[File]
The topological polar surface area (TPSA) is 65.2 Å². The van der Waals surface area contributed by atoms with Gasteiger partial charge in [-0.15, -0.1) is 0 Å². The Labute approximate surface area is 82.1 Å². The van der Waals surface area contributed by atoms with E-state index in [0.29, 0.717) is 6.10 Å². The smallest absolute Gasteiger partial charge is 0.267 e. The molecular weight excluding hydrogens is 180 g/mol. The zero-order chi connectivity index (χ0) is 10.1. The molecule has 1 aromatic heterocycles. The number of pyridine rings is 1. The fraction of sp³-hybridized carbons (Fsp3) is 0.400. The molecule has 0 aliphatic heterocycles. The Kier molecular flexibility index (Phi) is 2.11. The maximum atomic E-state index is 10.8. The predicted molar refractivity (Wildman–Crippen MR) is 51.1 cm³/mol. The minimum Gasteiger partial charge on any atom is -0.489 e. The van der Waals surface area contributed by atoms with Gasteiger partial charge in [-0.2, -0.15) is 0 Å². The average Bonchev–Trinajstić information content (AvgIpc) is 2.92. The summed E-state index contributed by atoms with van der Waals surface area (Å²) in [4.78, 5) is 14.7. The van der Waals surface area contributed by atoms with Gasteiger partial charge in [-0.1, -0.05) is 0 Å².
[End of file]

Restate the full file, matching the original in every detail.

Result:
The topological polar surface area (TPSA) is 65.2 Å². The van der Waals surface area contributed by atoms with Gasteiger partial charge in [-0.15, -0.1) is 0 Å². The Labute approximate surface area is 82.1 Å². The van der Waals surface area contributed by atoms with E-state index in [0.29, 0.717) is 6.10 Å². The smallest absolute Gasteiger partial charge is 0.267 e. The molecular weight excluding hydrogens is 180 g/mol. The zero-order chi connectivity index (χ0) is 10.1. The molecule has 1 aromatic heterocycles. The number of pyridine rings is 1. The fraction of sp³-hybridized carbons (Fsp3) is 0.400. The molecule has 0 aliphatic heterocycles. The Kier molecular flexibility index (Phi) is 2.11. The maximum atomic E-state index is 10.8. The predicted molar refractivity (Wildman–Crippen MR) is 51.1 cm³/mol. The minimum Gasteiger partial charge on any atom is -0.489 e. The van der Waals surface area contributed by atoms with Gasteiger partial charge in [-0.2, -0.15) is 0 Å². The average Bonchev–Trinajstić information content (AvgIpc) is 2.92. The summed E-state index contributed by atoms with van der Waals surface area (Å²) in [4.78, 5) is 14.7. The van der Waals surface area contributed by atoms with Gasteiger partial charge in [-0.1, -0.05) is 0 Å².